Conformance with the OAI protocol as a data-provider requires support for the simple Dublin Core Metadata Element Set as minimum. Data providers may also expose their metadata according to other established schemes alongside simple Dublin Core records (e.g. EAD, Marc). The presentation will discuss some of the work which has been undertaken to map EAD, for example, to simple Dublin Core within the context of the Open Archives Initiative, including addressing collection vs. items issues; establishing a minimum set of metadata; and producing guidelines concerning how data should be structured within any given DC element.[3]

As an OAI Service Provider the AHP will harvest OAI metadata from each participating service at agreed intervals; index the resulting repositories; and provide basic search & retrieval interfaces, integrated within the cross-searching functionality of the AHP. The proposed model is based on that employed by the Resource Discovery Network to enable cross-searching of records across the hubs via the RDN's ResourceFinder. The ResourceFinder searches a database derived from data harvested from OAI repositories maintained by each of the Hubs. Harvested data is pre-processed (e.g. to normalise entity references) and indexed by Cheshire, which also provides the Web-based user interface and Z39.50 service.[4]

The intention is to build a service which, whilst integrated into the AHP, can itself be re-used outside the context of the AHP (e.g. by participating archival services).Through this effort information about the diverse and rich collections held within archives throughout the UK might be disseminated further by separating data and presentation whilst simultaneously preserving links from data exposed in this way back to the originating archive.

References

[1]. Open Archives Initiative. http://www.openarchives.org/

[2]. RDN Subject Portal Project. http://www.portal.ac.uk/spp/

[3]. Mellon-funded OAI projects include EAD records. See Donald J. Waters. "The Metadata Harvesting Initiative of the Mellon Foundation". ARL Bimonthly Report 217 (August 2001). http://www.arl.org/newsltr/217/waters.html (especially the work being undertaken at the University of Illinois at Urbana-Champaign (http://oai.grainger.uiuc.edu/).

[4]. See Pete Cliff. "Building ResourceFinder". Ariadne 30 (December 2001). http://www.ariadne.ac.uk/issue30/rdn-oai/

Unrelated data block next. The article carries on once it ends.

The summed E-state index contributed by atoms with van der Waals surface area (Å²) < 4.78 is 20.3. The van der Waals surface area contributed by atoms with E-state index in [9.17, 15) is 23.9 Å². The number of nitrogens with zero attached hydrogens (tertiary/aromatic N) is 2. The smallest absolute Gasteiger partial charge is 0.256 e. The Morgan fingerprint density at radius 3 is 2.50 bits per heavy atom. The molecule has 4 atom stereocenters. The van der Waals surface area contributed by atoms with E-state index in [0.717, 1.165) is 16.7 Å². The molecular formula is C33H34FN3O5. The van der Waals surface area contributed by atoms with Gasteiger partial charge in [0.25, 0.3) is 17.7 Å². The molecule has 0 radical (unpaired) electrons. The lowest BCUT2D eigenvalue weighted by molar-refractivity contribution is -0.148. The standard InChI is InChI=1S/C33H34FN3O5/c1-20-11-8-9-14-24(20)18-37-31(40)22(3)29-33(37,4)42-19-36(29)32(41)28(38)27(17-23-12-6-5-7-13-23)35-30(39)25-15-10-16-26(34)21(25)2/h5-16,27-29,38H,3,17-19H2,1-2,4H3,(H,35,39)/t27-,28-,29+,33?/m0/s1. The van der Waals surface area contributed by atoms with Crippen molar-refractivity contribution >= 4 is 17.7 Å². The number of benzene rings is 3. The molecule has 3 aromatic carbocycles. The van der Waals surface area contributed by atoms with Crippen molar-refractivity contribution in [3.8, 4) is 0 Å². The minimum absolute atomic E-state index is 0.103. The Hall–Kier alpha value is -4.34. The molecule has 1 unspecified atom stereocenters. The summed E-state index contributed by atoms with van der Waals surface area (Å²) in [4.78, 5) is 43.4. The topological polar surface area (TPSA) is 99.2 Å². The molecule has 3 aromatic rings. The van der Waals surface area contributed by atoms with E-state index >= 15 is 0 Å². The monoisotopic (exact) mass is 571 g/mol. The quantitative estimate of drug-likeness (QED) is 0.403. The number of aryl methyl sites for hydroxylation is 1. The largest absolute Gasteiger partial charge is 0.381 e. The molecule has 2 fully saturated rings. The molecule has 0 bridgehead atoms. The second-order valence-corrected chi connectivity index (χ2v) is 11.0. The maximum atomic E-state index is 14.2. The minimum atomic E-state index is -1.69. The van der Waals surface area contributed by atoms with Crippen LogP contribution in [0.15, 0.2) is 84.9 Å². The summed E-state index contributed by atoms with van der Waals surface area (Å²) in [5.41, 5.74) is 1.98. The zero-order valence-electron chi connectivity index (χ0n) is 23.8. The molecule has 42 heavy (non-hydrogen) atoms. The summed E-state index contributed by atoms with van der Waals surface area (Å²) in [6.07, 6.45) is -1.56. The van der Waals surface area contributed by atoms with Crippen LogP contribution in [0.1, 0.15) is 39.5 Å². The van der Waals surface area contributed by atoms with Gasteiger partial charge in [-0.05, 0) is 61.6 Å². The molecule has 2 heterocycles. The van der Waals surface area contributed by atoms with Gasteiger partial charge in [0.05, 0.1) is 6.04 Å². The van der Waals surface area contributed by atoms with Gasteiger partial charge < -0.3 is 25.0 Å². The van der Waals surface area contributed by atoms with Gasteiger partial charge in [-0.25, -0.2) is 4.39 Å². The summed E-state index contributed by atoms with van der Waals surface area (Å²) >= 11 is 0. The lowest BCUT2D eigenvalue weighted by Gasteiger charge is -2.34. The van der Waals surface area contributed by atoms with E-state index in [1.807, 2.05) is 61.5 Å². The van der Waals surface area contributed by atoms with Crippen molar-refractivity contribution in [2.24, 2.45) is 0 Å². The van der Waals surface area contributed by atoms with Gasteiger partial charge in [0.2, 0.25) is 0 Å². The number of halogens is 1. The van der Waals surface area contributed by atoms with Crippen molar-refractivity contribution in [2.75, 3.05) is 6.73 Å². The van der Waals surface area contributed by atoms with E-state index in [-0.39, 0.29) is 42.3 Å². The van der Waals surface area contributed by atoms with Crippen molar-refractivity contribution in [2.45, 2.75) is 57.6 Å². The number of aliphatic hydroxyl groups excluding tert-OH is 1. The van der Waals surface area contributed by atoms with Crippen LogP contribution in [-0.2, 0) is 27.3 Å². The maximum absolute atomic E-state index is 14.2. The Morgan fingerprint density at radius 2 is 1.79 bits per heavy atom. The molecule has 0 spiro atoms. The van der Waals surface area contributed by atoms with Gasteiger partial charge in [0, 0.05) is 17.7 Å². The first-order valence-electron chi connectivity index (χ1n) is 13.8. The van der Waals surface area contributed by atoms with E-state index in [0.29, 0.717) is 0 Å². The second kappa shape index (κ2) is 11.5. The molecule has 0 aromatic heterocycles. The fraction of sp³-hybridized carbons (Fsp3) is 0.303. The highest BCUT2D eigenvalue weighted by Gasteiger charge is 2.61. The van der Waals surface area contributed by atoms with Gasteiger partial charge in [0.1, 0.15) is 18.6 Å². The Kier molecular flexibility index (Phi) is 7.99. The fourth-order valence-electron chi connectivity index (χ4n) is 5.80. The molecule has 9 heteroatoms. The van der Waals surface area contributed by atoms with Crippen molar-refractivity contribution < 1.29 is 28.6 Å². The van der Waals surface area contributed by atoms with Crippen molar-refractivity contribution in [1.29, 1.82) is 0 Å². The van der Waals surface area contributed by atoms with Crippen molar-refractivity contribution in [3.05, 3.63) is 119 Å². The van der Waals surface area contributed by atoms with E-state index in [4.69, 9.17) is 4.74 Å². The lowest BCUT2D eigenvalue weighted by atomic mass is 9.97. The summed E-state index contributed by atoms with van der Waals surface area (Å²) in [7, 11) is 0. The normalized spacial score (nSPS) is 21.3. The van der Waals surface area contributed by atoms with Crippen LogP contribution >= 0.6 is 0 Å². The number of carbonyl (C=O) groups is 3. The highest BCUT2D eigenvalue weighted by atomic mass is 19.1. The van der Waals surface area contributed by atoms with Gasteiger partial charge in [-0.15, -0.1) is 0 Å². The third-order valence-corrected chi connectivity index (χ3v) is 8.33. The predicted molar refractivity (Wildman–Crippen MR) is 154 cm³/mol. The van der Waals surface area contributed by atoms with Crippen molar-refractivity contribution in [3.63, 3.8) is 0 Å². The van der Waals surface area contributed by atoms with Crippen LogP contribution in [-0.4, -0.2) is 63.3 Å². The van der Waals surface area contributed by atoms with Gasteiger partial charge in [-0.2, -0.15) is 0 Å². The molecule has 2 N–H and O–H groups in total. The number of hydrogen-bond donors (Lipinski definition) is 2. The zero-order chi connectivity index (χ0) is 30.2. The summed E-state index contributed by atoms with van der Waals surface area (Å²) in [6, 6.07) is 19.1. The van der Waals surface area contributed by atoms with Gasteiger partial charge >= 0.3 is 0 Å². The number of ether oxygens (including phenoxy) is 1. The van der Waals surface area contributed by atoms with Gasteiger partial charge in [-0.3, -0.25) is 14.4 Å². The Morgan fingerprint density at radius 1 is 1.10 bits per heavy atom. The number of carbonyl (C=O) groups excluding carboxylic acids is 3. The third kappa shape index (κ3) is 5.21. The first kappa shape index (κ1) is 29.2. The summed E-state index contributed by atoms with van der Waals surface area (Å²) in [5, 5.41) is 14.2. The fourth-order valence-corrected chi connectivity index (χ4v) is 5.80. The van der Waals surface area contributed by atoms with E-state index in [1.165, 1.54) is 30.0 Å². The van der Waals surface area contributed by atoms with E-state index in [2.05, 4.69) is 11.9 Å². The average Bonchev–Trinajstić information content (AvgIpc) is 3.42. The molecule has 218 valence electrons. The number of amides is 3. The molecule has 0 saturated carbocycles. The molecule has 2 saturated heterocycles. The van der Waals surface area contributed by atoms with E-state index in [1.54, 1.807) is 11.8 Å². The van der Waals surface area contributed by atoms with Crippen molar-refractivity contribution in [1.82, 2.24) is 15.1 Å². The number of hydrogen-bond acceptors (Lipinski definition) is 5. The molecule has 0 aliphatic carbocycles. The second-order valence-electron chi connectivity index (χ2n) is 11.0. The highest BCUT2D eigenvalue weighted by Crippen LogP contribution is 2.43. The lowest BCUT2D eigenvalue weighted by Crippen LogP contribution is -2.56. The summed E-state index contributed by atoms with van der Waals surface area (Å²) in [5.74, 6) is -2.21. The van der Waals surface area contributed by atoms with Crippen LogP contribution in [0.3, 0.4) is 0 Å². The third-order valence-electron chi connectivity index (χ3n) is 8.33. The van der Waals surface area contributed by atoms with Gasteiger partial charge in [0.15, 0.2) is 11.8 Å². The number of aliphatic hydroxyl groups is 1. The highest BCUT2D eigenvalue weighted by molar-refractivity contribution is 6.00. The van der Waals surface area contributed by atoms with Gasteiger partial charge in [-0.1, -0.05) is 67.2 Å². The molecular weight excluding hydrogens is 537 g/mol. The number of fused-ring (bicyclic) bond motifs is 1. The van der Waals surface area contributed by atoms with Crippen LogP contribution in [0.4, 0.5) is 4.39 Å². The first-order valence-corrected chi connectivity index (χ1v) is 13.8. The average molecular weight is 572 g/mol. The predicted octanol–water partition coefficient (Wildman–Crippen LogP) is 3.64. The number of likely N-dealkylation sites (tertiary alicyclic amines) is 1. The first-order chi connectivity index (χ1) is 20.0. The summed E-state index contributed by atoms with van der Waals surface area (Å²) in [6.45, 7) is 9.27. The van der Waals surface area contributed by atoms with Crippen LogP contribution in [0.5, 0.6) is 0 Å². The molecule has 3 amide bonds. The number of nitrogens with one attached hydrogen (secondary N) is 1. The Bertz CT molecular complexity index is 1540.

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Southall, Humphrey. University of Portsmouth
Burton, Nick. University of Portsmouth
Richardson, Gudrun. University of Portsmouth
Macgill, James. University of Leeds

Putting the Great Britain Historical GIS on the web: A Vision of Britain through Time

The Great Britain Historical GIS (Geographical Information System) has been developed since 1994 through a complex series of grants from research funding bodies. The original aim was to create a tool for researchers in economic, social and demographic history. The system contains extensive transcriptions of statistical tables in the reports of the Census since 1801, plus vital registration data (births, marriages and deaths), unemployment and other measures of economic distress. All this information concerns geographical areas, from Great Britain as a whole down to individual parishes.

Our new project supported by the New Opportunities Fund builds on this work but is creating a different resource for a very different kind of audience. We have to move from a system built around proprietary GIS software which only a minority of the project’s staff know how to use to a web-based system, following open standards as far as possible, that attracts life-long learners because it is interesting and even fun. While one of our goals is to present our statistical information in interesting ways, our content must be broadened out to create a ‘sense of place’ with information on the history of every town and village in Great Britain: a true ‘vision of Britain through time’. This session explores different aspects of this transformation.

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Towards A Cornucopia Of Place: Diversifying And Simplifying GBH

The existing GBH system has two components: a very complex geographical information system containing the changing boundaries of the counties, districts and parishes of Britain, implemented using the industry standard ArcInfo package but also a large amount of custom code written in Arc Macro Language; and an Oracle database storing c. 30m statistical data values in over 200 separate tables.

The new project will substantially diversify our holdings. Our mapping of changing boundaries will be extended to cover Scotland, and we are also integrating digital mapping of ‘ancient’ parish boundaries, and some sub-parish units, created by another project. These boundaries provide an essential framework for statistical and other content, but do not in themselves tell users anything about past landscapes, so we are adding digital images of two complete editions of Ordnance Survey one inch to the mile maps, the First Series published over the 19th century and the New Popular edition published in the 1940s. These sheets need not only to be image scanned but geo-referenced, relating each sheet to geographical coordinates, and ‘rubber sheeted’: the First Series maps are based on a relatively inaccurate survey, so the scans need to be stretched and compressed to more accurately fit real-world locations. New content also includes the complete texts of three descriptive gazetteers published in the late 19th